Our organization’s strategic framework fits on one page. In any given three-year cycle, the framework will include 3 – 4 core areas of focus, and 3 – 4 goals under each of these key areas. That’s it. Our vision, values and operating principles also fit on a single page, as do the impact reports for each of our major programs.
It’s not that we don’t have a lot of data, or details, or documentation. Trust me we do . . . reams of it! And it takes LOTS of distilling down the information, ideas and intricacies to get these documents to a single piece of paper — to reach the simplicity on the other side of complexity. Why go to all of this effort? Because it clarifies, for you and for those you would hope to lead, the ultimate destination.
When you give someone a 47-page document that includes every data point and detail about a project, it is way too easy to get lost in the weeds and allow the pre-ordained plan to guide your actions rather than the intended goal. Also, someone from accounting might think page 12 is the most important, while the program folks are sure you intended page 34 to be the top priority . . . and in the midst of the tug-of-war, the leader’s real intent falls by the way-side. Very few people are going to get passionate about — or even remember what is in — a 47-page document.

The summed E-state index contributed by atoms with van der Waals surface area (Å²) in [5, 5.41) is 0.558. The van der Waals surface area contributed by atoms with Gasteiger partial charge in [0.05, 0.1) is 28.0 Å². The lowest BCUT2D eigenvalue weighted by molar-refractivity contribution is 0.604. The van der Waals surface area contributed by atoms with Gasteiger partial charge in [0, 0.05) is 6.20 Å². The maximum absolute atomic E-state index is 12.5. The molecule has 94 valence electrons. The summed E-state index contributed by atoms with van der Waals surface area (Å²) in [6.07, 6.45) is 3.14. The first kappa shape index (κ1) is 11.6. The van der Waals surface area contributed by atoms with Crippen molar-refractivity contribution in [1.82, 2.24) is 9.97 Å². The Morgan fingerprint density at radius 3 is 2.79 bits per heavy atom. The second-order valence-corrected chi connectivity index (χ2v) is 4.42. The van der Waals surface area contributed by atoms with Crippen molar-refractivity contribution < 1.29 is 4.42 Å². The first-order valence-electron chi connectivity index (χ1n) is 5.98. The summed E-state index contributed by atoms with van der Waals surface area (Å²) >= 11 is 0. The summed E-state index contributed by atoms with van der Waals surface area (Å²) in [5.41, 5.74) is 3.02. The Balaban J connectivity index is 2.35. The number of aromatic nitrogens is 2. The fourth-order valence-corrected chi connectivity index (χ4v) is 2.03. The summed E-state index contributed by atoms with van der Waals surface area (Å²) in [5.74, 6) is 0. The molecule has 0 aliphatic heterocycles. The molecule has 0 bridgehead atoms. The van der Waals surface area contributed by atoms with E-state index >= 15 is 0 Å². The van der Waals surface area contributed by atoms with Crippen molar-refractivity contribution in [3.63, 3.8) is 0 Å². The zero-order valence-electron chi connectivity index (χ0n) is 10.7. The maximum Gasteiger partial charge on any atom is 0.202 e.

When John F. Kennedy said we were going to put a man on the moon by the end of the decade, there was no mistaking the priority. People got excited about it and made it happen. That’s one page leadership. Did lots of people have to figure out lots of details to make it happen? Of course they did, and they made it work because everyone was clear on where they were going.
In the military, there is a concept called Commander’s Intent. It is a clear description of the desired end state. Commander’s Intent is important because when things don’t go as intended (not if . . . when) people who know the end goal can adapt their actions in ways that offer the best opportunity for reaching the destination. If all they know is the next step that applies directly to them, you lose the opportunity to benefit from their front-line knowledge or creative ideas.
If it takes more than one page to explain the core priorities, you aren’t being clear enough. If your people can’t remember — and consistently repeat — the big picture goal, they are not going to have the passion or unified focus needed to accomplish really big things. Is that a lot harder than it sounds? Sure it is. If it was easy, anyone could lead.